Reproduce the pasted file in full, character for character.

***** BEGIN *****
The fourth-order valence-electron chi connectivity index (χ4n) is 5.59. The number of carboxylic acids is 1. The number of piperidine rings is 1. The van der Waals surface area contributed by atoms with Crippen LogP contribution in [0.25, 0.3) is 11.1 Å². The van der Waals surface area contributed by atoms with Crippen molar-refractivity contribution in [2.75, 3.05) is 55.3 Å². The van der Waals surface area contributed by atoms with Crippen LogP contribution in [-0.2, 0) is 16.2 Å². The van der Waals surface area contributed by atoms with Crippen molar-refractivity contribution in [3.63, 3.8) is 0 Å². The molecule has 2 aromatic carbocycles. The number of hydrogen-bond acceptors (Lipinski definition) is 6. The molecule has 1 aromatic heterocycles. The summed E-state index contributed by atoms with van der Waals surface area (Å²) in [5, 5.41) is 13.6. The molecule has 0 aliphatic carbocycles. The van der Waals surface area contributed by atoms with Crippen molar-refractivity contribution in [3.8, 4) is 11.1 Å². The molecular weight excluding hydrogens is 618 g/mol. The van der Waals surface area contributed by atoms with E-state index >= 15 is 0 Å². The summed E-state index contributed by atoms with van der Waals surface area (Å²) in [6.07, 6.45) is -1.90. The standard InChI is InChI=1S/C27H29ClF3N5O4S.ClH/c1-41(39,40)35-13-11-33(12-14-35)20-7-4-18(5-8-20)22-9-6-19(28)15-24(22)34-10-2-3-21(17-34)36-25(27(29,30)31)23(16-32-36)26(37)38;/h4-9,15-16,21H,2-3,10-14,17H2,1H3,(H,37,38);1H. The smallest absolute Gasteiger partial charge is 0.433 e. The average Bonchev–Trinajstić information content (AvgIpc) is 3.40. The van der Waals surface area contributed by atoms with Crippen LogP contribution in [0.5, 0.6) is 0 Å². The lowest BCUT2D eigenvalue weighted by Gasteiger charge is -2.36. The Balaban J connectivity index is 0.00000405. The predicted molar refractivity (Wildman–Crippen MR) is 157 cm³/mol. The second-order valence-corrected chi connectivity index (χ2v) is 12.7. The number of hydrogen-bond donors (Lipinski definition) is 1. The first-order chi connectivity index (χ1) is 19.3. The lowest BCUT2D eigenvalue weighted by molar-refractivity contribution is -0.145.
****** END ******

The fourth-order valence-electron chi connectivity index (χ4n) is 5.59. The number of carboxylic acids is 1. The number of piperidine rings is 1. The van der Waals surface area contributed by atoms with Crippen LogP contribution in [0.25, 0.3) is 11.1 Å². The van der Waals surface area contributed by atoms with Crippen molar-refractivity contribution in [2.75, 3.05) is 55.3 Å². The van der Waals surface area contributed by atoms with Crippen LogP contribution in [-0.2, 0) is 16.2 Å². The van der Waals surface area contributed by atoms with Crippen molar-refractivity contribution in [3.63, 3.8) is 0 Å². The molecule has 2 aromatic carbocycles. The number of hydrogen-bond acceptors (Lipinski definition) is 6. The molecule has 1 aromatic heterocycles. The summed E-state index contributed by atoms with van der Waals surface area (Å²) in [5, 5.41) is 13.6. The molecule has 0 aliphatic carbocycles. The van der Waals surface area contributed by atoms with Crippen molar-refractivity contribution in [3.8, 4) is 11.1 Å². The molecular weight excluding hydrogens is 618 g/mol. The van der Waals surface area contributed by atoms with E-state index >= 15 is 0 Å². The summed E-state index contributed by atoms with van der Waals surface area (Å²) in [6.07, 6.45) is -1.90. The standard InChI is InChI=1S/C27H29ClF3N5O4S.ClH/c1-41(39,40)35-13-11-33(12-14-35)20-7-4-18(5-8-20)22-9-6-19(28)15-24(22)34-10-2-3-21(17-34)36-25(27(29,30)31)23(16-32-36)26(37)38;/h4-9,15-16,21H,2-3,10-14,17H2,1H3,(H,37,38);1H. The smallest absolute Gasteiger partial charge is 0.433 e. The average Bonchev–Trinajstić information content (AvgIpc) is 3.40. The van der Waals surface area contributed by atoms with Crippen LogP contribution in [0.5, 0.6) is 0 Å². The lowest BCUT2D eigenvalue weighted by Gasteiger charge is -2.36. The Balaban J connectivity index is 0.00000405. The predicted molar refractivity (Wildman–Crippen MR) is 157 cm³/mol. The second-order valence-corrected chi connectivity index (χ2v) is 12.7. The number of hydrogen-bond donors (Lipinski definition) is 1. The first-order chi connectivity index (χ1) is 19.3. The lowest BCUT2D eigenvalue weighted by molar-refractivity contribution is -0.145.